HH Sheikh Mohammed bin Rashid Al Maktoum has announced a new rewards programme for positive behaviour, focussing on the three main pillars of homeland, society and family. The National Behavioural Rewards Programme is based on living a positive life, with residents winning “points” to pay for government services by demonstrating strong ethics, loyalty and patriotism. The programme is being run by the Ministry of Possibilities, set up two years ago as a virtual ministry, with no designated minister, and is led by a committee of existing government authorities. It was established to take a new approach to tackling issues of national importance so as to shake up current practices and help the country become a global power.

A strange case for Dubai Police this week was a man being fined for not following safety protocols. The police discovered that he was riding a bike in Naif to the bank, carrying US$ 272k (AED 1 million) in a plastic shopping bag. It seems that the police have stopped several potential victims of theft outside banks, as they were not following adequate safety measures and probably saved them from being a victim of a daylight robbery. It advises that companies must assign at least two employees to transport, (in a car and not a cycle), collections to the bank.

To further consolidate its strengthening position in the global gold and jewellery, the UAE is planning a federal platform for gold trading. At a recent meeting of the Emirates Gold Bullion Committee, there was a major review of technical plans for the platform and for establishing a comprehensive database of all its main players, as well as discussing the progress of the introduction of the UAE Good Delivery Standard. The Minister of State for Foreign Trade, Thani Al Zeyoudi, noted that the committee had made tangible progress in implementing policies, aimed at bolstering gold trading. Gold continued to top the list of commodities accounting for US$ 58 billion of the country’s total non-oil exports.

3iQ Corporation, the world’s first Bitcoin fund to trade on a major exchange (Toronto) is to list on Nasdaq Dubai next month, after gaining approval from the Dubai Financial Services Authority. This new listing will also help the firm, in terms of trading times, as Bitcoin is an all-day global trading asset. Currently, the company has net assets of US$ 1.45 billion, after starting trading last year on the TSE, with assets of US$ 15 million. With cryptocurrencies in the middle of a boom period, (Bitcoin, for example, has increased almost eightfold in a year), 3iQ is confident that its Dubai début will be successful, as it aims for initial subscriptions “north of US$ 200 million”, which can be increased in size.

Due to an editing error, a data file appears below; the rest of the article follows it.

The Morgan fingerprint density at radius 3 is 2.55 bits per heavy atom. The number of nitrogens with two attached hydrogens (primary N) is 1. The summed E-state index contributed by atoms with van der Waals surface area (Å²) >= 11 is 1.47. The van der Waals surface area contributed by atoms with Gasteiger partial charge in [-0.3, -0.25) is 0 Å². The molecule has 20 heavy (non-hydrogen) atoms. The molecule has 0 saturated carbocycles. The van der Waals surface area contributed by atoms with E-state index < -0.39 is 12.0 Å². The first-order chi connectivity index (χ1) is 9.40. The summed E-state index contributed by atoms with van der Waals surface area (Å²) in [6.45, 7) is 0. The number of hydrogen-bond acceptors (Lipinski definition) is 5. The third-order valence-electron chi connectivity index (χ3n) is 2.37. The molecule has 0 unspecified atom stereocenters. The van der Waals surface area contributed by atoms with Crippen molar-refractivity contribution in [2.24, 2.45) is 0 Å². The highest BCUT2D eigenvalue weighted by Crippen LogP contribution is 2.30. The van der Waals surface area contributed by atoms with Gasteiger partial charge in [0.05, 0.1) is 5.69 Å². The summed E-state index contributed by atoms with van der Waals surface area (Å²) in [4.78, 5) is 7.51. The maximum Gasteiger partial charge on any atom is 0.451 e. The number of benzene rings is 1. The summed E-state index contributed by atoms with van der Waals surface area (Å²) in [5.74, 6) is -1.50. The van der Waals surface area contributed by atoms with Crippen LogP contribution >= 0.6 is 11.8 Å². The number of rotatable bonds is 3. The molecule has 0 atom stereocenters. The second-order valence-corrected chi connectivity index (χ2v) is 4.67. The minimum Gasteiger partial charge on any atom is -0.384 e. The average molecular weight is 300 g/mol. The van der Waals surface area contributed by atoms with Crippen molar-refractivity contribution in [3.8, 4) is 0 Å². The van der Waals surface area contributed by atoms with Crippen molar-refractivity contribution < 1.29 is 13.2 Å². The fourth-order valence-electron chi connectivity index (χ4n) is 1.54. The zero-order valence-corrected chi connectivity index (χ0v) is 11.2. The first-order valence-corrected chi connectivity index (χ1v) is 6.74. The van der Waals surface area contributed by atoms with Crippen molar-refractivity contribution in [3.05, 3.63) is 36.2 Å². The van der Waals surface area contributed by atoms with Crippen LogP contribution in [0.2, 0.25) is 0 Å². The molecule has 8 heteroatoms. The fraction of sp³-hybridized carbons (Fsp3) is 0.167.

Having bought 21.53% of National General Insurance Company shares, Dubai Investments now has a 29.99% stake in one of Dubai’s leading insurers. The deal will help the company, which is 11.54% owned by the Investment Corporation of Dubai, aims to expand within the UAE’s insurance sector and also to focus on strategic business investments, reinforcing the company’s foray into newer business sectors. ICD already owns Dubai Investments Park, venture capital company Masharie, Al Mal Capital, Globalpharma and the district cooling company Emicool. It has various other interests in sectors encompassing real estate, industrial, financial, healthcare and education.

Driven by lower impairment costs, (down 31% to US$ 479 million) and operating expenses (9% lower to US$ 506 million), Emirates NBD posted a 12% hike in Q1 net profit, attributable to equity holders, of US$ 632 million. Results were boosted by higher fees, foreign exchange income, and investment income as well as noting that the accelerated push of Covid-19 vaccinations was speeding up the economic recovery; it expects that the UAE’s non-oil economy will grow 3.5% this year. With total bank assets flat at US$ 189.2 billion, customer deposits rose by US$ 422 million to US$ 103.2 billion as total customer loans dipped by US$ 1.5 billion to US$ 118.7 billion. Dubai’s biggest lender by assets now has six branches in Saudi Arabia, having expanded with new branches in Madinah and Makkah.

A week after pulling out from an IPO on the DFM, Tristar Group posted strong Q1 results, although no figures were readily available. Consolidated revenue was said to have demonstrated resilience, whilst both EBITDA and net profit both moved northwards – up 9.9% and 9.3% respectively.